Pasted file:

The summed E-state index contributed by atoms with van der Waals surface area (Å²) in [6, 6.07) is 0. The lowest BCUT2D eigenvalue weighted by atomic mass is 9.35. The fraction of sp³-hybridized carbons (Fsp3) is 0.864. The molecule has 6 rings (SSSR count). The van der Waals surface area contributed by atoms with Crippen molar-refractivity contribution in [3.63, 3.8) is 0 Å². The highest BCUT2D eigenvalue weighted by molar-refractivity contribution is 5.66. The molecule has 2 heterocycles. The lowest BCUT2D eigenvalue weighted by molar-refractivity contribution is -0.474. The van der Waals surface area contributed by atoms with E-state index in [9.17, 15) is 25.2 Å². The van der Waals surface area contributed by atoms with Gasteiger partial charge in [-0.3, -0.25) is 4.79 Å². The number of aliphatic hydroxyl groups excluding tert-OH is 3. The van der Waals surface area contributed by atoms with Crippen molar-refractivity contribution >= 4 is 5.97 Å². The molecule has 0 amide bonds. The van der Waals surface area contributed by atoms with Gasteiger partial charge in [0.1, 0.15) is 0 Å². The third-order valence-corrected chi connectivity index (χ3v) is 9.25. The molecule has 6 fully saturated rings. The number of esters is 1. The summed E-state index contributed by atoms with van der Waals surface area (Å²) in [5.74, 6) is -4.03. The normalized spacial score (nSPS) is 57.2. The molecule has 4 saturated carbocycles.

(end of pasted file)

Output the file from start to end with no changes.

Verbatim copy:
The summed E-state index contributed by atoms with van der Waals surface area (Å²) in [6, 6.07) is 0. The lowest BCUT2D eigenvalue weighted by atomic mass is 9.35. The fraction of sp³-hybridized carbons (Fsp3) is 0.864. The molecule has 6 rings (SSSR count). The van der Waals surface area contributed by atoms with Crippen molar-refractivity contribution in [3.63, 3.8) is 0 Å². The highest BCUT2D eigenvalue weighted by molar-refractivity contribution is 5.66. The molecule has 2 heterocycles. The lowest BCUT2D eigenvalue weighted by molar-refractivity contribution is -0.474. The van der Waals surface area contributed by atoms with E-state index in [9.17, 15) is 25.2 Å². The van der Waals surface area contributed by atoms with Gasteiger partial charge in [-0.3, -0.25) is 4.79 Å². The number of aliphatic hydroxyl groups excluding tert-OH is 3. The van der Waals surface area contributed by atoms with Crippen molar-refractivity contribution >= 4 is 5.97 Å². The molecule has 0 amide bonds. The van der Waals surface area contributed by atoms with Gasteiger partial charge in [0.1, 0.15) is 0 Å². The third-order valence-corrected chi connectivity index (χ3v) is 9.25. The molecule has 6 fully saturated rings. The number of esters is 1. The summed E-state index contributed by atoms with van der Waals surface area (Å²) in [5.74, 6) is -4.03. The normalized spacial score (nSPS) is 57.2. The molecule has 4 saturated carbocycles.